The incidence of deep venous thrombosis (DVT) and subsequent pulmonary embolism (PE) in patients undergoing neurosurgery has been reported to be as high as 25%, with a mortality rate from PE between 9 and 50%. Even with the use of pneumatic compression devices, the incidence of DVT has been reported to be 32% in these patients, making prophylactic heparin therapy desirable. Both unfractionated and low-molecular-weight heparin have been shown to reduce the incidence of DVT consistently by 40 to 50% in neurosurgical patients. The baseline rate for major intracranial hemorrhage (ICH) following craniotomy has been reported to be between 1 and 3.9%, but after initiation of heparin therapy this rate has been found to be as high as 10.9%. Therefore, neurosurgeons must balance the risk of PE against the increased risk of postoperative ICH from prophylactic heparin for DVT. The authors review the literature on the incidence of DVT and PE in neurosurgical patients, focusing on the incidence of ICH related to the use of unfractionated and low-molecular-weight heparin in this patient population

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Kiyoyuki Yanaka, Stephen R. Spellman, James B. McCarthy, Theodore R. Oegema Jr., Walter C. Low, and Paul J. Camarata

. Materials and Methods Experimental Protocol Sixty male Sprague—Dawley rats weighing between 270 and 350 g were used in this study. The experiment was approved by the Animal Care Committee at the University of Minnesota and conducted under the auspices of Research Animal Resources, a facility approved by the American Association for the Accreditation of Laboratory Animal Care. The animals were allocated to one of seven groups: transient cerebral ischemia without treatment (Group I); treatment with intravenous administration of low-molecular-weight heparin (total 4 mg

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Jari Siironen, Seppo Juvela, Joona Varis, Matti Porras, Kristiina Poussa, Sorella Ilveskero, Juha Hernesniemi, and Riitta Lassila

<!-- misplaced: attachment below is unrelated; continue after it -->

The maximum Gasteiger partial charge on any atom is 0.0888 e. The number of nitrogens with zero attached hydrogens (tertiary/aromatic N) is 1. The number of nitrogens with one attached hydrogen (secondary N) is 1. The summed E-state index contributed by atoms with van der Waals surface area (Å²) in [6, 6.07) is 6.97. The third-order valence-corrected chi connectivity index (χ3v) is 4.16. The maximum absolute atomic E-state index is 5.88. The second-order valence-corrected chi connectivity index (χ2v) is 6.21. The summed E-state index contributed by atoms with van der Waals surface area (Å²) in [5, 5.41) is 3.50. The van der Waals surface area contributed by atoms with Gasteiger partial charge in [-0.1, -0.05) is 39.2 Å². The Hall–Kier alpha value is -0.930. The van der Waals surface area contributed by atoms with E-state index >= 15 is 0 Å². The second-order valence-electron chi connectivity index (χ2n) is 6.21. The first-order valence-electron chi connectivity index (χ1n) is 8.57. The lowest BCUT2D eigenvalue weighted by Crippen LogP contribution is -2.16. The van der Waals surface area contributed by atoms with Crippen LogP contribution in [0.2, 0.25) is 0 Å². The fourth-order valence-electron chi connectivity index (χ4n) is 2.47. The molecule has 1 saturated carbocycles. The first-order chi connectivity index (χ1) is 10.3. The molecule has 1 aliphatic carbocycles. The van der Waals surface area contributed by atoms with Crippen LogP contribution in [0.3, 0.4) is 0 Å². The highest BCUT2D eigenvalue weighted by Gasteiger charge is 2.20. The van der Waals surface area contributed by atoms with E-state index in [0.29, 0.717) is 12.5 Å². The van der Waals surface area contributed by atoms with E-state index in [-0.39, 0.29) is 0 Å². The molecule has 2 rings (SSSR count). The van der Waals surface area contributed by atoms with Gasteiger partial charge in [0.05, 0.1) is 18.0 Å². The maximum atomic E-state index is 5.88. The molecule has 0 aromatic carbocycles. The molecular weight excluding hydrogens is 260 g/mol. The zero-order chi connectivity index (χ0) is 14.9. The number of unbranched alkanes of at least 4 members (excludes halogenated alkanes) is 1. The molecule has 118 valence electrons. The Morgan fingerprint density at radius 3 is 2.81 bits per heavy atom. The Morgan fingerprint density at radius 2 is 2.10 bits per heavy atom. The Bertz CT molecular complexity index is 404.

well as other low-molecular-weight heparins, can be used safely and efficiently for the prevention of venous thromboembolism after neurosurgical procedures, 1, 24 the majority of which in these previous studies, however, have been for brain tumor or spinal disorders. On the basis of its well-established effects as a preventive agent for blood coagulation, enoxaparin may have a beneficial effect on brain circulation, on acute and delayed ischemia, and thus also on final outcome after SAH. The aim of this study, therefore, was to investigate enoxaparin's effect on

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Florian Gessler, Markus Bruder, Stephan Duetzmann, Stephanie Tritt, Joshua D. Bernstock, Volker Seifert, and Christian Senft

demographics, tumor pathology, histological grading, patient position during surgery, location of the tumor, proximity to a major sinus, sinus compression and/or infiltration, location of craniotomy, duration of surgery, known CVT risk factors (as described below), intraoperative sinus or sinus vein injury, initial clinical manifestations of CVT occurrence, neurological outcome, complications, number of affected sinus vein segments, degree of recanalization at last follow-up, time to diagnosis after surgery, time to intermediate-dose low-molecular-weight heparin (LMWH

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Risheng Xu, Mohamad Bydon, Ziya L. Gokaslan, Jean-Paul Wolinsky, Timothy F. Witham, and Ali Bydon

-Pierre A , : Epidural corticosteroid injections for sciatica due to herniated nucleus pulposus . N Engl J Med 336 : 1634 – 1640 , 1997 12 Cassidy JD , Carroll LJ , Cote P : The Saskatchewan health and back pain survey. The prevalence of low back pain and related disability in Saskatchewan adults . Spine 23 : 1860 – 1867 , 1998 13 Cosmi B , Hirsh J : Low molecular weight heparins . Curr Opin Cardiol 9 : 612 – 618 , 1994 14 Cote P , Cassidy JD , Carroll L : The Saskatchewan Health and Back Pain Survey. The prevalence of neck pain